A chain of academies cannot override local agreements with the staff that has already been negotiated with the trade unions that represent the workforce in schools. These agreements are recognised locally and on a wider basis. TUPE and other packages that have been agreed are also safe but it does not mean that in the future that these could be renegotiated and therefore it might be likely that the school staff may get a worse deal in their employment working an academy school.
Some IWW workers in schools are also members of trade unions so they are advised that if a school wants to become an academy or wants to join a chain of academies it would be worth pushing for protest with other unions that represent school staff.
Opposing schools in joining chains would help break some power in these academies also.
A Fellow Worker responds to the announcement by NUT and NASUWT that they intend to work together to defend teachers and education.
The decision of NUT and NASUWT leaders to work together in fighting the cutbacks is certainly to be welcomed, but by no means does this decision bring us significantly closer to the type of militant movement of teachers we so desperately need. InScotland, the EIS functions as the dominant union in the school system, outside of the universities and colleges, and yet the same policy of vacillation and accommodation has characterized the union’s response to the austerity agenda.
The reality that confronts us is that union leaders across the board are unwilling to challenge the government, eitherWestminsteror Holyrood. The rhetoric may vary, but the policy remains the same: Hope for the best and fund the Labour Party.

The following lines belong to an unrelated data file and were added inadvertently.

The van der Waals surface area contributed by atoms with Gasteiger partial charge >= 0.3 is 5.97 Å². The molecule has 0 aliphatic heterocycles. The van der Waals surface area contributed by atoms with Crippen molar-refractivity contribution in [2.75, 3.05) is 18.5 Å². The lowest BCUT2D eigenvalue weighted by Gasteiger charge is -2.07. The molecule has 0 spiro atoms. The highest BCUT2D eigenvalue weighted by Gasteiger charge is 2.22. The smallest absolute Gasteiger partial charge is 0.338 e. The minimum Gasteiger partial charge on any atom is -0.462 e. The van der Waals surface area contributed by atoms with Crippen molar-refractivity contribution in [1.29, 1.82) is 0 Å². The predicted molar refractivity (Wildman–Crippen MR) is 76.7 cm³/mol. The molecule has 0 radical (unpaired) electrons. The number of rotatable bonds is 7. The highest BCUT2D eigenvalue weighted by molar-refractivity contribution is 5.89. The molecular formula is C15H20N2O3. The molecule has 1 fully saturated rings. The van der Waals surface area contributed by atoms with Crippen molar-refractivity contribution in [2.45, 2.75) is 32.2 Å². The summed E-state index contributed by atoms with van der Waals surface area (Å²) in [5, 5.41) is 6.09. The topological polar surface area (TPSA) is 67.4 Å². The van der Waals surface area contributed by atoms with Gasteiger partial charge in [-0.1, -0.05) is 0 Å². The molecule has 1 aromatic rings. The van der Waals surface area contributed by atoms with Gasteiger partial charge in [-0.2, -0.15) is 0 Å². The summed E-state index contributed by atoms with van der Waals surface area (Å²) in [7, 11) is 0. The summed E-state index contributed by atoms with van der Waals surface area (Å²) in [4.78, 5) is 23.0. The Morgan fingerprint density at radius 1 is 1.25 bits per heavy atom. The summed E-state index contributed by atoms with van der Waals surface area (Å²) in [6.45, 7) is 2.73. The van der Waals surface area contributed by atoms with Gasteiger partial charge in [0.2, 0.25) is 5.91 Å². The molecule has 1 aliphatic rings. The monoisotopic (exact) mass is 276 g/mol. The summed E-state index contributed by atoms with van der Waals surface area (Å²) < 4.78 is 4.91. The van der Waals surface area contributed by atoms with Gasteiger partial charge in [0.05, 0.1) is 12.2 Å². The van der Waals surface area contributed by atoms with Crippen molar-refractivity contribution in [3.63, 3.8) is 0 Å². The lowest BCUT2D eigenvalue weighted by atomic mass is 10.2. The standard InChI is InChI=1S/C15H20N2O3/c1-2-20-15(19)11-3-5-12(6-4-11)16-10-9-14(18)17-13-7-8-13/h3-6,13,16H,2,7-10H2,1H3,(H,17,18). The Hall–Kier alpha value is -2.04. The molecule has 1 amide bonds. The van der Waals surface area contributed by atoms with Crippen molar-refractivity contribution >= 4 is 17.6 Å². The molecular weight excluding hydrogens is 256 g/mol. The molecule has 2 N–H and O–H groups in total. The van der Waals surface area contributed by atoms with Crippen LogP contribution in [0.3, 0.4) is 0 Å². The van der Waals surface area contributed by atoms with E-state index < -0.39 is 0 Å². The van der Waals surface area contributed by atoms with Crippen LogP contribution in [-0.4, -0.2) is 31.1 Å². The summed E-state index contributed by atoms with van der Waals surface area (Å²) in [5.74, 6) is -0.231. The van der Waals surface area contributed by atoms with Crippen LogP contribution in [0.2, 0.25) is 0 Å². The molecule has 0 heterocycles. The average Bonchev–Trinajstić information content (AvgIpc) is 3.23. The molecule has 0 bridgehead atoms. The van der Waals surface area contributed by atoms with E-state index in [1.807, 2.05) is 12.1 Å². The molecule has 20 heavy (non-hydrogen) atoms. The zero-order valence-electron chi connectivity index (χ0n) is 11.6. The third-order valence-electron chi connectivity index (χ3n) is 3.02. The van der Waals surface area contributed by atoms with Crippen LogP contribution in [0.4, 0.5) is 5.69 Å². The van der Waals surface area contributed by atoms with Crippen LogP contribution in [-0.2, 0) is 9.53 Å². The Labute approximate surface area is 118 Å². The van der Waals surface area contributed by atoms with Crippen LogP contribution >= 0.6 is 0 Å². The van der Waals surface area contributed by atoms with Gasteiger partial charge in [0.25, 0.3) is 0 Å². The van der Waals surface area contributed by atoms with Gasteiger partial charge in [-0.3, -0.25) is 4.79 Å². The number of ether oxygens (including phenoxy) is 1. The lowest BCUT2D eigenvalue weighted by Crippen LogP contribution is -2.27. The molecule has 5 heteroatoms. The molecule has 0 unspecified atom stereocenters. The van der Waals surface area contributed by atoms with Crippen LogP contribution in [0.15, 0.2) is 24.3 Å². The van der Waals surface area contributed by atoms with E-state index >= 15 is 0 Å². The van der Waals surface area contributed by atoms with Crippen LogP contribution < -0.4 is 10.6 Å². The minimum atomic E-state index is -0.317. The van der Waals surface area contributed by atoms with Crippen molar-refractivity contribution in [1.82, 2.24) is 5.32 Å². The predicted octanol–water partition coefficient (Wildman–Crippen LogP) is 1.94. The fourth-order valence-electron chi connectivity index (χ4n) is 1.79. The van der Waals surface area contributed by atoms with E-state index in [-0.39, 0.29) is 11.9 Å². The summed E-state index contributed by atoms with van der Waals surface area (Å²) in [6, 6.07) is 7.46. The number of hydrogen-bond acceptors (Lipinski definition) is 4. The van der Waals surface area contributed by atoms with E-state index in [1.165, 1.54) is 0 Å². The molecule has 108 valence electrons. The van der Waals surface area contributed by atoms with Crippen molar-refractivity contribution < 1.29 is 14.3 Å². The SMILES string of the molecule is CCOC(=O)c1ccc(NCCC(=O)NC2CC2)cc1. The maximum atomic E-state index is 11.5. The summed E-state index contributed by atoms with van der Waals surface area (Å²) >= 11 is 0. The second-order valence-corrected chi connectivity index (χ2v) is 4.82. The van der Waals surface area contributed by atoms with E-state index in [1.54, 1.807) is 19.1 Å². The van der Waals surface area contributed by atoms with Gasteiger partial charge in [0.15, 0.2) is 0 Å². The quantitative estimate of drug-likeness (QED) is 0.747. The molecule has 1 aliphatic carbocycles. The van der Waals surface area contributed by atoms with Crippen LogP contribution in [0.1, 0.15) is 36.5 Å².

We in the IWW need to develop an alternative strategy. We need to promote a unity at the grassroots level, where militant teachers come together to discuss common problems and formulate a strategy that can be pursued across organizational boundaries. We need to help to organize militant actions that counter the cutbacks and present a positive alternative, and we need to carry out these actions with or without the approval of the union bureaucrats.
The old Broad Left emphasized the creation of broad coalitions that could elect ”left-wing” union officials to national office. In some unions, this effort succeeded, and yet fundamentally little has changed. Our strategy has to be very different. By creating a strong base of activists at the school level, and then connecting these activists across official union structures, we can establish a strong network working toward radical change. The construction workers have begun to do this. We can learn from their example.
On 28 May the 2 biggest teachers union in the UK – NASUWT and NUT issued the following joint declaration. The IWW welcomes all attempts to overcome divisions between workers and the various trade unions into which they are split, and therefore welcomes this declaration as a positive step.
“NASUWT & NUT – Joint declaration of intent
Given the unprecedented and sustained attack by the Government on the teaching profession and the consequent damage to the education service, the two largest teachers’ unions, the NASUWT and NUT have agreed to act together in defence of teachers and of education.
This historic agreement arises from the serious concerns that members of both of our unions have about the way the present Government is undermining the education system. This agreement between two unions, that between them represent more than 85% of all teachers in England and Wales, should give the Government pause for thought.
Our members’ key concerns are about the attacks on their working conditions, workload, pensions, pay and jobs. Teachers’ conditions of service are inextricably linked to the provision of high quality education for all. Our two unions intend to mount an unprecedented joint campaign on these issues. In particular, we will challenge: